I smile smugly and say “Do you mean That Woman? I pretend to care about her an awful lot, and that makes me better than you. Did you know she wasn’t addicted to anything? I swear. That’s how I got a really *good* baby. And I’m the mother, so shut up.”
Oh look, here’s another one who could have had the whole baby but settled for its feet (see illo). She’s the mother. People ask who her kid’s mother is, but it’s her her her her her. Oh, and there was this incubator-thingy-person, and she was so awesome to make a baby just for Sally Bacchetta. Did you mean to ask about it? um, her? Well, you should be ashamed, because “Sally B’s birth mother” is totally a human being, y’all! She might even have had prenatal care. She might not have smoked cigarettes. She might not have been addicted to anything, so shut up I did too get a healthy baby! And stop calling her the mother. I’m the mother I’m the mother I’m the mother I’m the mother I’M THE MOTHER.
Says Ms. B, I’m working for the day when “What about… the mother?” is asked out of concern for the mother who placed her child; the day when it means “How is she doing? Did she have any medical complications? Is she with people who support her? Is she at peace with her decision? Is she OK?”
But she lies. Because people who really care about women and children do what they can to keep women and their children together. I suppose it makes Ms. Sally B feel better to claim she’s “working for” a day she never wants to arrive, but she’s fulla shit. Because the day this patriarchal, slut-shaming society truly gives a damn about women will be the day adoption ends and she quits claiming to be the Onlie Begetter. But what, Sally B wonders, if she really were a mother?
[as a girl] I wasn’t ready to be a mother, and I like to think I would have had the courage and selflessness to make an adoption plan for my baby, but I’m not sure. I’m not at all sure.
I’m sure, Sally B. I’d’ve kept my kid if I had to move mountains to do it, and so would you. After all, we had the resources to do so. How do I know that about you, Sally B? Because you can afford to adopt, which suggests you had at least an upper-middle class upbringing. All you’d have had to deal with as a single mother would be the shame–and it wouldn’t even have been the shame of being called a “Welfare queen,” because I’m pretty sure you’re white, too.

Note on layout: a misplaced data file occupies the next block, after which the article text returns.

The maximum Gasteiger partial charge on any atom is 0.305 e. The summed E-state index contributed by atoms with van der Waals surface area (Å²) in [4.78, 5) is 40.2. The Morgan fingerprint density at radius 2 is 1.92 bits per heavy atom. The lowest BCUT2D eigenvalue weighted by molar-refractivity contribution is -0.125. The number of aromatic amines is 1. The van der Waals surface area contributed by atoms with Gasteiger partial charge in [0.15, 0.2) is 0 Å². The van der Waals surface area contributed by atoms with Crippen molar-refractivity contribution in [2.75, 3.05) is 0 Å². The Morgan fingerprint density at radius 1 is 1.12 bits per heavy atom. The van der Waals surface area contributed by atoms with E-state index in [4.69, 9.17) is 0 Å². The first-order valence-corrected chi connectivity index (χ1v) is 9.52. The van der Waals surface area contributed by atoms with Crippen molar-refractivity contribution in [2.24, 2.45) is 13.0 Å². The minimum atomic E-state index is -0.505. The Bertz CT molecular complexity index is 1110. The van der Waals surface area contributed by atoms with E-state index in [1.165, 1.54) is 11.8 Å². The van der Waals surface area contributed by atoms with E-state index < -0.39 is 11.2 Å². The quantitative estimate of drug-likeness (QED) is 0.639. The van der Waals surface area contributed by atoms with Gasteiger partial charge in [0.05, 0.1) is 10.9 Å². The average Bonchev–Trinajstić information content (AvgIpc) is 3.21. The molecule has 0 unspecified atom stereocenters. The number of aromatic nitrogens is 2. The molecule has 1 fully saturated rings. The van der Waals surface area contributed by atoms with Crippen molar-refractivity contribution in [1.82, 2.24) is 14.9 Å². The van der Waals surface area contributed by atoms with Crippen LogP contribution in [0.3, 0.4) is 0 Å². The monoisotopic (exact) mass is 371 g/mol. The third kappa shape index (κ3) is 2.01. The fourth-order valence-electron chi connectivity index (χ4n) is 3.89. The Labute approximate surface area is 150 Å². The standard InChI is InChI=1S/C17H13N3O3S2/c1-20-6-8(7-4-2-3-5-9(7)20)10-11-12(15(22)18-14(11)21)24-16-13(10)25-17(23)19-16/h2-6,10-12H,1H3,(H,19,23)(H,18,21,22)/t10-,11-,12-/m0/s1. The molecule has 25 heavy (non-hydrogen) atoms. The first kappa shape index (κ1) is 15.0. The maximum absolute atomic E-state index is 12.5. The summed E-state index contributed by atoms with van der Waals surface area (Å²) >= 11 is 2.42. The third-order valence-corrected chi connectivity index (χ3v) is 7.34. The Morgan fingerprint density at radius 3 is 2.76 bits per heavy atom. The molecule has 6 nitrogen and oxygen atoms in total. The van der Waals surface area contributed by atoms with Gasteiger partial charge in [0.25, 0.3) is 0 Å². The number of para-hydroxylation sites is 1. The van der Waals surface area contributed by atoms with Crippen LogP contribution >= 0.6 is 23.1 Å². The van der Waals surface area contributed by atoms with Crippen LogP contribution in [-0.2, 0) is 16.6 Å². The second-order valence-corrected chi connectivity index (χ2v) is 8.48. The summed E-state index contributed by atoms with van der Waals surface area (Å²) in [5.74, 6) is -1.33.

Almost every mother with the resources to do so keeps her child, just like you would. That’s why people like you whine about a “healthy white infant shortage.”
As for the birth mother, she’s healthy, certain, and loved by her family and friends. She’s moving forward, and she’s very OK.
Sure she is. In fact, I’m pretty sure she never wanted any silly old baby, and just went out and got herself knocked up to accommodate Ms. Sally B. After all, it was just one little baby. It didn’t affect her the way it would have you, Ms. Sally B, because let’s face it, these women are not–Waaaait, wasn’t your point supposed to be that “birth mothers” love their children like real women do? That was your point, right?
No, I don’t think it was. I think your point was that you’re tired of people asking about “the mother” when they should be asking about special, special you. Sally B., you know damned well that some of the people who ask about your kid’s mother are actually asking about her–not the baby, not you, but her. And you hate that, don’t you? You hate it so much you wrote a piece all about it, but you felt kinda bad and decided you’d better pretend this one thing isn’t all about you, which it totally is.